The network interoperability compatibility problem, second follow-up

Raymond Chen

I post this entry with great reluctance, because I can feel the heat from the pilot lights of the flame throwers all the way from here. The struggle with the network interoperability problem continued for several months after I brought up the topic. In that time, a significant number of network attached storage devices were found that did not implement “fast mode” queries correctly. (Buried in this query are some of them; there are others.) Some of them were Samba-based whose vendors did not have an upgrade available that fixed the bug. But many of them used custom implementations of CIFS; consequently, any Samba-specific solutions would not have helped those devices. (Most of the auto-detection suggestions people proposed addressed only the Samba scenario. Those non-Samba devices would still not have worked.) Even worse, most of the devices are low-cost solutions which aren’t firmware-upgradable or have any vendor support. Some of the reports came from people running fully-patched well-known Linux distributions. So much for being in all the new commercially supported offerings over the next couple months. Furthermore, those buggy non-Samba implementations mishandled fast mode queries in different ways. For example, one of them I was asked to look at didn’t return any error codes at all. It just returned garbage data (most noticeably, corrupting the file name by deleting the first five characters). How do you detect that this has happened? If the server reports “I have a file called e.txt“, is Windows supposed to say, “Oh, I don’t think so. I bet you’re one of those buggy servers that chops off the first five letters of file names and that you really meant to say (scrunches forehead in concentration) readme.txt“? What if you really had a file called e.txt? What if the server said, “This directory has two files, 1.txt and 2.txt“? Is this a buggy server? Maybe the files are really abcde1.txt and defgh2.txt, or maybe the server wasn’t lying and the files really are 1.txt and 2.txt. One device simply crashed if asked to perform a fast mode query. Another wedged up and had to be reset. “Oh, looks like somebody brought their Vista laptop from home and plugged it into the corporate network. Our document server crashed again.” Given the much broader ways that servers mishandled fast queries, any attempt at auto-detecting them will necessarily be incomplete and fail to detect broken servers. This is fundamentally the case for servers which return perfectly formed, but incorrect, data. And even if the detection were perfect, if it left the server in a crashed or hung state, that wouldn’t be much consolation. Given this new information, the solution that was settled on was simply to stop using “fast mode” queries for anything other than local devices. The most popular file system drivers for local devices (NTFS, FAT, CDFS, UDF) are all under Microsoft’s control and they have already been tested with fast mode queries. Such is the sad but all-too-true cost of interoperability and compatibility.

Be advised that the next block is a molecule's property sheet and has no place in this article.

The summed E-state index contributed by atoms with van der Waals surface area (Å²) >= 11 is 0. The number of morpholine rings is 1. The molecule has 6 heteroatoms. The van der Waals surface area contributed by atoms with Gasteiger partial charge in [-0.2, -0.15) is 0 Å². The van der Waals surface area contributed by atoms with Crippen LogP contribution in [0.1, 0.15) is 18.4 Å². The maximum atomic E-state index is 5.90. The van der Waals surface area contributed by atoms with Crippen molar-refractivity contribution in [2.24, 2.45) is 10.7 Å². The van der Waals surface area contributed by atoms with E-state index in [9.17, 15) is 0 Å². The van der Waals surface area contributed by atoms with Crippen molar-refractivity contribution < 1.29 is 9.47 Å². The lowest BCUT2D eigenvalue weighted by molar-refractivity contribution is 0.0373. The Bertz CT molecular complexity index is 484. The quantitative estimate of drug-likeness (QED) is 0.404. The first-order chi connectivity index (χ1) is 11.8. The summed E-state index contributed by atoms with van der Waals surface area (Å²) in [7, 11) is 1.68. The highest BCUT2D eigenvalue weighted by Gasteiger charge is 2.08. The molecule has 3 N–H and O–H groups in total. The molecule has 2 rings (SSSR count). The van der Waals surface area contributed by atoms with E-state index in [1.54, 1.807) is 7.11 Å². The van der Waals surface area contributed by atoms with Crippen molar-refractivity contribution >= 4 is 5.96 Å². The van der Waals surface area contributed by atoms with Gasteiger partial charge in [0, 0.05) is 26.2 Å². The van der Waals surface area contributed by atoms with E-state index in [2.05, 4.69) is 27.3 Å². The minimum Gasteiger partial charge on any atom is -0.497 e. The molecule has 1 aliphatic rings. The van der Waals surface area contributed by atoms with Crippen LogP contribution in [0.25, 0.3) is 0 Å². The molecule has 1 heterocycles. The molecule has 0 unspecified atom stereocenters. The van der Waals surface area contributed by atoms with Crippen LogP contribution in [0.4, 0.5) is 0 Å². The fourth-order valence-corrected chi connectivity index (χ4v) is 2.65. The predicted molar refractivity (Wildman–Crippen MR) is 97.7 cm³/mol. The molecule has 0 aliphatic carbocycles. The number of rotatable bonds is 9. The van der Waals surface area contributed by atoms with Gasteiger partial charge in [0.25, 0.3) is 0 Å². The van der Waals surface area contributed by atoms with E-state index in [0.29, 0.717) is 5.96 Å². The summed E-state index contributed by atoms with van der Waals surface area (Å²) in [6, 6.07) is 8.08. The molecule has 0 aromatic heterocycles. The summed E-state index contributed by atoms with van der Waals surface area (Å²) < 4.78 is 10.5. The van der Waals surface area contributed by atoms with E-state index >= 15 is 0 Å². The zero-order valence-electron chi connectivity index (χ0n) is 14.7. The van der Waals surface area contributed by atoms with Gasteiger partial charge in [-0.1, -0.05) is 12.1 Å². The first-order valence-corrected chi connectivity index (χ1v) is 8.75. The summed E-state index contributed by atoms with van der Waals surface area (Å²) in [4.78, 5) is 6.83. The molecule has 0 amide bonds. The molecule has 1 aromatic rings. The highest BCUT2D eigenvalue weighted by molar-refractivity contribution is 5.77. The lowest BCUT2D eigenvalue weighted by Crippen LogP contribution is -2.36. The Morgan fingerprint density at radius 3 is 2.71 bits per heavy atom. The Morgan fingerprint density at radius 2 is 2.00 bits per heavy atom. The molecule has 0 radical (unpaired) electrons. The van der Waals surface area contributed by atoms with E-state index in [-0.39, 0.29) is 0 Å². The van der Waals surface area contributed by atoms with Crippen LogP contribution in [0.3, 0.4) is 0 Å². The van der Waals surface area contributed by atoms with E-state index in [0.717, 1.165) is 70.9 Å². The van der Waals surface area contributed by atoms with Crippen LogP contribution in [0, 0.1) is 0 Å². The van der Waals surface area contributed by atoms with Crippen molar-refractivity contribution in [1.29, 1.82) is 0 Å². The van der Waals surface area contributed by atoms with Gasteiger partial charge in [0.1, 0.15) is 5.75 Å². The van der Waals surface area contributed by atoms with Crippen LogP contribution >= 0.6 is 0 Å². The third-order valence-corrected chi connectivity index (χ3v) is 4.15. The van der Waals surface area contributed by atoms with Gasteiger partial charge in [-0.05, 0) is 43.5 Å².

(To address other minor points: It’s not the case that the Vista developers “knew the [fast mode query] would break Samba-based devices since late 2005“. The fast mode query was added, and the incompatibility with Samba wasn’t discovered until March 2006. “Why didn’t you notify the Samba team?” Because by the time we found the problem, they had already fixed it.)


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